Irene Mayer Selznick, a Broadway producer who was the daughter of movie magnate Louis B. Mayer and former wife of the late film producer David O. Selznick, died Wednesday in New York City. She was 83.
Mrs. Selznick died at her apartment in the posh Hotel Pierre on Manhattan’s 5th Avenue of complications of breast cancer, according to her son, Daniel Mayer Selznick.
As a producer, Mrs. Selznick preferred legitimate theater to the film world that made her father and husband household names.
Perhaps her best-known Broadway hit was Tennessee Williams’ “Streetcar Named Desire” in 1948, which starred Marlon Brando and Jessica Tandy. The play was only her second attempt at producing, following the ill-fated “Heart Song.”
“I thought either I would fail or I would be a fraud, because if I succeeded it would mean that I’d fooled people into thinking I really could do this,” she once said of her meteoric entry into the theater. “It took me months to recover from the (‘Streetcar’) success, and only after I’d overseen several productions of the play here and in England did I finally realize I was competent.”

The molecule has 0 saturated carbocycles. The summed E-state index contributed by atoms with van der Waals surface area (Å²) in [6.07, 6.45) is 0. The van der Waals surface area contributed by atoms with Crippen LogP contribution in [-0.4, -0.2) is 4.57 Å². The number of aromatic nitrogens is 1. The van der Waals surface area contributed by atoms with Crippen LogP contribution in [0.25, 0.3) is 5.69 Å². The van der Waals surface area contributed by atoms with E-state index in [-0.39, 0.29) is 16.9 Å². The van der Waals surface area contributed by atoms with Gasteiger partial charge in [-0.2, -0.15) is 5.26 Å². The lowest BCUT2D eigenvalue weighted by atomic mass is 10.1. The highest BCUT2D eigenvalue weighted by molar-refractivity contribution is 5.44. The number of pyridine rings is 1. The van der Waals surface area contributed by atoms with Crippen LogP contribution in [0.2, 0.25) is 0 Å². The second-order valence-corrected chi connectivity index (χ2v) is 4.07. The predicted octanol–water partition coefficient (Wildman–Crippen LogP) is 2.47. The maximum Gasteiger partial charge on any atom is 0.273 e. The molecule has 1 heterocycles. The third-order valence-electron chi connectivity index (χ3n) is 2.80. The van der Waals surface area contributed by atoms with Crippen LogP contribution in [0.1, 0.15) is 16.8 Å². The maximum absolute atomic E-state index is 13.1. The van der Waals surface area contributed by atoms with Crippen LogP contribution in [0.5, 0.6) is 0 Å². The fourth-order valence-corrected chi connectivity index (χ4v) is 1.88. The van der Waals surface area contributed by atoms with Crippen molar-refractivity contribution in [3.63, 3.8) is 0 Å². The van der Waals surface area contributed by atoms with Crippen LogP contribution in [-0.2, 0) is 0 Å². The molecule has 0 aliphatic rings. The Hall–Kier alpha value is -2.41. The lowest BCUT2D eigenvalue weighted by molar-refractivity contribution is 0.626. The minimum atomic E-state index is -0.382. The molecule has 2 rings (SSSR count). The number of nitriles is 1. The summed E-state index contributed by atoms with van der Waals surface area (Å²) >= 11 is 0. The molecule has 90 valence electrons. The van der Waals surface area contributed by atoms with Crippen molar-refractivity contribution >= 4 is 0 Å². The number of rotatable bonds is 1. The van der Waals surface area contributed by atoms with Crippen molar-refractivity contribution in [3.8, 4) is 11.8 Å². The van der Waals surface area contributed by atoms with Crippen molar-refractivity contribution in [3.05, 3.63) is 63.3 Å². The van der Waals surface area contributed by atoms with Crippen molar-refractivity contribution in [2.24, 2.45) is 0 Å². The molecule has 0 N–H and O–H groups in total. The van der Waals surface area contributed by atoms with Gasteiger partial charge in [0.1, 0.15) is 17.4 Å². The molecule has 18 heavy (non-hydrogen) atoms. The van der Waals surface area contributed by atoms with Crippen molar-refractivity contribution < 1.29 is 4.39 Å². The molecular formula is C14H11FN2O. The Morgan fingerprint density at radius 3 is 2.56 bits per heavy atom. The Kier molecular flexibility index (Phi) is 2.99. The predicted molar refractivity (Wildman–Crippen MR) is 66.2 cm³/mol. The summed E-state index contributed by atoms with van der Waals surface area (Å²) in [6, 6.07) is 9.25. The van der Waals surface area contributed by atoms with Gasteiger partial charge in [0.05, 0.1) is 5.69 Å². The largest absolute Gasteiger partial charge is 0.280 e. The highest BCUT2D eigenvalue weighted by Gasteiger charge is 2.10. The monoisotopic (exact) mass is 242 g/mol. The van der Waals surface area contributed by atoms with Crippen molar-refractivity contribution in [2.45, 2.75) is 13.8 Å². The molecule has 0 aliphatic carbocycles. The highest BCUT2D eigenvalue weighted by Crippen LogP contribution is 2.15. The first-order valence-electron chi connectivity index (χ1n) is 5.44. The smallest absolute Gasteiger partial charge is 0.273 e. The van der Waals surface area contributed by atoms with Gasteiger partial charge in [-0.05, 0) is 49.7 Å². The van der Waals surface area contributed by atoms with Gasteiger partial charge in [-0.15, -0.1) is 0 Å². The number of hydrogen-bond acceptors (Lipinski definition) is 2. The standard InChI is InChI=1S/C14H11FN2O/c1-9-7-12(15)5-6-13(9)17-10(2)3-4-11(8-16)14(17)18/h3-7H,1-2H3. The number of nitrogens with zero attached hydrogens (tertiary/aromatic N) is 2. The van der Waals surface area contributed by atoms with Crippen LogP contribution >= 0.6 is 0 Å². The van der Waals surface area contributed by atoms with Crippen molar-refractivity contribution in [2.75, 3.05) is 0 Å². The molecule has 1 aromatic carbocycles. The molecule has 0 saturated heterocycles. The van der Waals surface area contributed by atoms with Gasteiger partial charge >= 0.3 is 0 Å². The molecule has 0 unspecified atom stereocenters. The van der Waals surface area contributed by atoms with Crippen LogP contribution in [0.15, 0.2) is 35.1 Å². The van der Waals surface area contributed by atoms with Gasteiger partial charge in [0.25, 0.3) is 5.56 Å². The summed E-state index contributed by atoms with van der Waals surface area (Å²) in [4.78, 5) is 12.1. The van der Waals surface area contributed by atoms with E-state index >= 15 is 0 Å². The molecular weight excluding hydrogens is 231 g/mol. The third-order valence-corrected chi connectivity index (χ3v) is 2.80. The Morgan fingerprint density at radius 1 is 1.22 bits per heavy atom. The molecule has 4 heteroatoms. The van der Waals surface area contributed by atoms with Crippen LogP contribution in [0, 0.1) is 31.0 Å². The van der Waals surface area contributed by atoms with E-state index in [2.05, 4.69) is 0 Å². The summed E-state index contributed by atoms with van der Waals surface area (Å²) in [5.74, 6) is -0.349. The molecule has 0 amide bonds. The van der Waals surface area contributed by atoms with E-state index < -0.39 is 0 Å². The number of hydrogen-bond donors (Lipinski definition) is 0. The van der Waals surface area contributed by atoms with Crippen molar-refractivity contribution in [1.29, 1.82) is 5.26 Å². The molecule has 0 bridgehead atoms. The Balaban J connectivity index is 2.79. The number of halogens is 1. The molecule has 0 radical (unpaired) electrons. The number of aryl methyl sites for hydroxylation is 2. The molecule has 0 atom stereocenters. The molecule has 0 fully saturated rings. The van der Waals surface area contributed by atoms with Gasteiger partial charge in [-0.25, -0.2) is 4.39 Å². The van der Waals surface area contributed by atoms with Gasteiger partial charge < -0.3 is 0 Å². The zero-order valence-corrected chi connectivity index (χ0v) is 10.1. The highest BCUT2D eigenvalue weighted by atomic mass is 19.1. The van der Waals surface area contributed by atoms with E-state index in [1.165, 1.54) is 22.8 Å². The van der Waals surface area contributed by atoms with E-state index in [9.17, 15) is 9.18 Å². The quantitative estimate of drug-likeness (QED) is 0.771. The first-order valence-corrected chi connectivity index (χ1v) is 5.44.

Mrs. Selznick quickly followed “Streetcar” with another success, “Bell, Book and Candle,” in 1950, and, after the less than impressive “Flight into Egypt” in 1952, came back strongly with “A Chalk Garden” in 1955. But she voluntarily ended her career as a producer after only a few years.
“I didn’t have my finger on the pulse of the times,” she said in a Times interview in 1983. “I admired the well-made play, which was beginning to be viewed as old-fashioned.”
Born in Brooklyn, Irene Mayer moved west with her family and was still a teen-ager when her father founded Metro-Goldwyn-Mayer Studio, which he ran from 1924 to 1952.
She married Selznick in 1930, and, during that union, was active on the Los Angeles County Probation Board and other organizations in Southern California for several years.
Mrs. Selznick returned to New York City after the couple separated in 1946. She never remarried after their 1948 divorce.
Her critically acclaimed memoir, “A Private View,” which was published in 1983, offered an affectionate and forgiving view of both powerful men in her life and provided rare insight to Selznick’s day-to-day work as producer of “Gone With the Wind” in 1939.
Survivors include two sons, Daniel and Lewis Jeffrey Selznick.
Daniel Selznick said memorial services will be scheduled in New York. He asked that any memorial contributions be made to the Dana Farber Cancer Research Institute in Boston.